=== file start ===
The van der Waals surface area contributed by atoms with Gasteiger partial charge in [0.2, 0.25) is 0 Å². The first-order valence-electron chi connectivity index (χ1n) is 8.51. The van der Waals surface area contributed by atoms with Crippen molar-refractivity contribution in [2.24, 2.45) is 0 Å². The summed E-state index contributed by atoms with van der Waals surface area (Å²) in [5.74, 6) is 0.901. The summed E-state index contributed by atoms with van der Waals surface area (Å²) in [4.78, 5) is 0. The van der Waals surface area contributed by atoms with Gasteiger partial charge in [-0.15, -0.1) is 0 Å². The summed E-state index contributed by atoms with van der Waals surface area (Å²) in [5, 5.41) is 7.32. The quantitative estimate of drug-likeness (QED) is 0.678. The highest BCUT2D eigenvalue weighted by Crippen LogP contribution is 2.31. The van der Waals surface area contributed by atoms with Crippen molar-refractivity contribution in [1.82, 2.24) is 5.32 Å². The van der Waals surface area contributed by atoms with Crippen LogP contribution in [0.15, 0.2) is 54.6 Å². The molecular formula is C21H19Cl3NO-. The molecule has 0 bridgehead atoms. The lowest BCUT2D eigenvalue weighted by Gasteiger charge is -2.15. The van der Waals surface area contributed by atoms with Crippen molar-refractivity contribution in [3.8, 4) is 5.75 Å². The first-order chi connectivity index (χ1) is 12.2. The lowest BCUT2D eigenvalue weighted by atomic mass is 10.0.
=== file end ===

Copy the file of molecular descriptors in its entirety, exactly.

The van der Waals surface area contributed by atoms with Gasteiger partial charge in [0.2, 0.25) is 0 Å². The first-order valence-electron chi connectivity index (χ1n) is 8.51. The van der Waals surface area contributed by atoms with Crippen molar-refractivity contribution in [2.24, 2.45) is 0 Å². The summed E-state index contributed by atoms with van der Waals surface area (Å²) in [5.74, 6) is 0.901. The summed E-state index contributed by atoms with van der Waals surface area (Å²) in [4.78, 5) is 0. The van der Waals surface area contributed by atoms with Gasteiger partial charge in [-0.15, -0.1) is 0 Å². The summed E-state index contributed by atoms with van der Waals surface area (Å²) in [5, 5.41) is 7.32. The quantitative estimate of drug-likeness (QED) is 0.678. The highest BCUT2D eigenvalue weighted by Crippen LogP contribution is 2.31. The van der Waals surface area contributed by atoms with Crippen molar-refractivity contribution in [1.82, 2.24) is 5.32 Å². The van der Waals surface area contributed by atoms with Crippen LogP contribution in [0.15, 0.2) is 54.6 Å². The molecular formula is C21H19Cl3NO-. The molecule has 0 bridgehead atoms. The lowest BCUT2D eigenvalue weighted by Gasteiger charge is -2.15. The van der Waals surface area contributed by atoms with Crippen molar-refractivity contribution in [3.8, 4) is 5.75 Å². The first-order chi connectivity index (χ1) is 12.2. The lowest BCUT2D eigenvalue weighted by atomic mass is 10.0.